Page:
9.Exercise therapy for lymphedema

Exercise is generally introduced for the purpose to alleviate edema. Exercise can maintain the range of joint movement and improve the volume of muscle strength/activity, leading to improved quality of life. It is important that patients live with the lymph system actively moving in daily life. Breathing, joint exercise, and aerobic exercise are thought to activate the lymph system.

Muscle-strengthening exercise uses muscle pumping and increases lymph flow. Muscle pumping induces reflux of vein blood and lymph fluid in an affected extremity by constriction and relaxation of the skeletal muscle. Increased intra-abdominal pressure by abdominal breathing can promote lymph flow of the abdomen (thoracic duct pumping).

When an affected extremity is compressed with elastic clothing in exercise, an effect to promote the lymph system by muscle pumping is thought to be increased. Elastic clothing becomes a firm barrier, and muscle exercise induces high moving pressure/resting pressure, resulting in high effect.


Resting pressure: When an affected extremity rests, dressing or elastic clothing applies constant pressure on the skin.


Moving pressure: When muscle constricts and distends (on exercise), pressure inside an affected extremity temporally increases because muscle presses against renitent dressing.

Exercise therapy after surgery of breast cancer

Because of pain or anxiety after surgery of breast cancer, patients may lose opportunity to move an affected extremity. However, if patients continue to avoid moving the extremity, the range of shoulder joint movement may narrow, or pain may occur.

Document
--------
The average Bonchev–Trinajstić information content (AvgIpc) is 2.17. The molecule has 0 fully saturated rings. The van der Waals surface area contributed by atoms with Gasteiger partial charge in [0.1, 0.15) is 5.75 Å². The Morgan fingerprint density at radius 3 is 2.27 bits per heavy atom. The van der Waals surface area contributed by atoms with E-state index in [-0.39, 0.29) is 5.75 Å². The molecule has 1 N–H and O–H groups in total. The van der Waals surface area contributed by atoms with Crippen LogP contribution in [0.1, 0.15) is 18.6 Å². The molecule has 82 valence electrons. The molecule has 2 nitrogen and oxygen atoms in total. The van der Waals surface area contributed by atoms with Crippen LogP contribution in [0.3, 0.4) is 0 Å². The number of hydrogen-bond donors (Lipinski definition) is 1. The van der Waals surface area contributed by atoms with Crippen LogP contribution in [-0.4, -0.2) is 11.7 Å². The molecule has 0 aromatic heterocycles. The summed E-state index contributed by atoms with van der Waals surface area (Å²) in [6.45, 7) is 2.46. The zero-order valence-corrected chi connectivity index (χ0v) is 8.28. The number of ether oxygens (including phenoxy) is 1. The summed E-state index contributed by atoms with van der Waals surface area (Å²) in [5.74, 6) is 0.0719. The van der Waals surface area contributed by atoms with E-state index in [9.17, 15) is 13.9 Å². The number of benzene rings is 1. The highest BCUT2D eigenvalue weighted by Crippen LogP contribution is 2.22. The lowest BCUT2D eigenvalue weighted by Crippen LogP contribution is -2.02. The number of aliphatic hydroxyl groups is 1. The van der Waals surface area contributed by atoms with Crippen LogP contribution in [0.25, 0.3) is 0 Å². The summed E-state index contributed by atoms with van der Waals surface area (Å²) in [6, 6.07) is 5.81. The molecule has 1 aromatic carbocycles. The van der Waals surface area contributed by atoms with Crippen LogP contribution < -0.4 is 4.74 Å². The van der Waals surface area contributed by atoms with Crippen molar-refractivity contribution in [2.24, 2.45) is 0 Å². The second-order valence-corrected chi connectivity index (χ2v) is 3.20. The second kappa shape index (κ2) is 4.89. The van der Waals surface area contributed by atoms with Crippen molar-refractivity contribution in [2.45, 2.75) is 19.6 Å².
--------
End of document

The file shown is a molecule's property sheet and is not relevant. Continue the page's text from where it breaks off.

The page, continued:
Expanding the range of movement after surgery of breast cancer is important to maintain patients' daily life, hobby, and quality of life.
With introduction of sentinel node biopsy (SNB), although the onset of dysfunction of upper extremities has decreased, the incidence is reported to be 66% and 36% in the group with axillary removal and in the group with SNB, respectively. Dysfunction of upper extremities is reported as follows: decreased range of shoulder joint movement (1% to 67%), decreased muscle strength of the arm (9% to 28%), pain of the shoulder/arm (9% to 68%), lymphedema (0 to 34%). In our hospital, rehabilitation is started on Day 3 after surgery. It is said that exercise program started immediately after surgery significantly improves the range of shoulder joint movement in postoperative short term. Rehabilitation during hospitalization is limited. Steady self-training after discharge is important. It is recommended to move an affected extremity as far as pain does not occur, and to gradually widen the range of movement.

Warm-up exercise to improve lymph flow

Rolling the shoulder back


Abdominal breathing


Exercise for the range of shoulder joint movement

  1. Holding a bar with both hands, raise it with arms stretching.
  2. Holding both ends of a bar, raise it to the direction in which you feel pain.

Stretch using a wall

Exercise of the shoulder joint strengths muscle and improves the range of movement, leading to re-starting of hobby or improvement of quality of life. Combination with exercise therapy such as aerobic exercise will result in prevention of lymphedema by muscle strength or decreased fat. It is important to continue exercise at a comfortable level.


  • Procedure and care of lymphedema for nurse/physical therapist
  • Best practice to manage lymphedema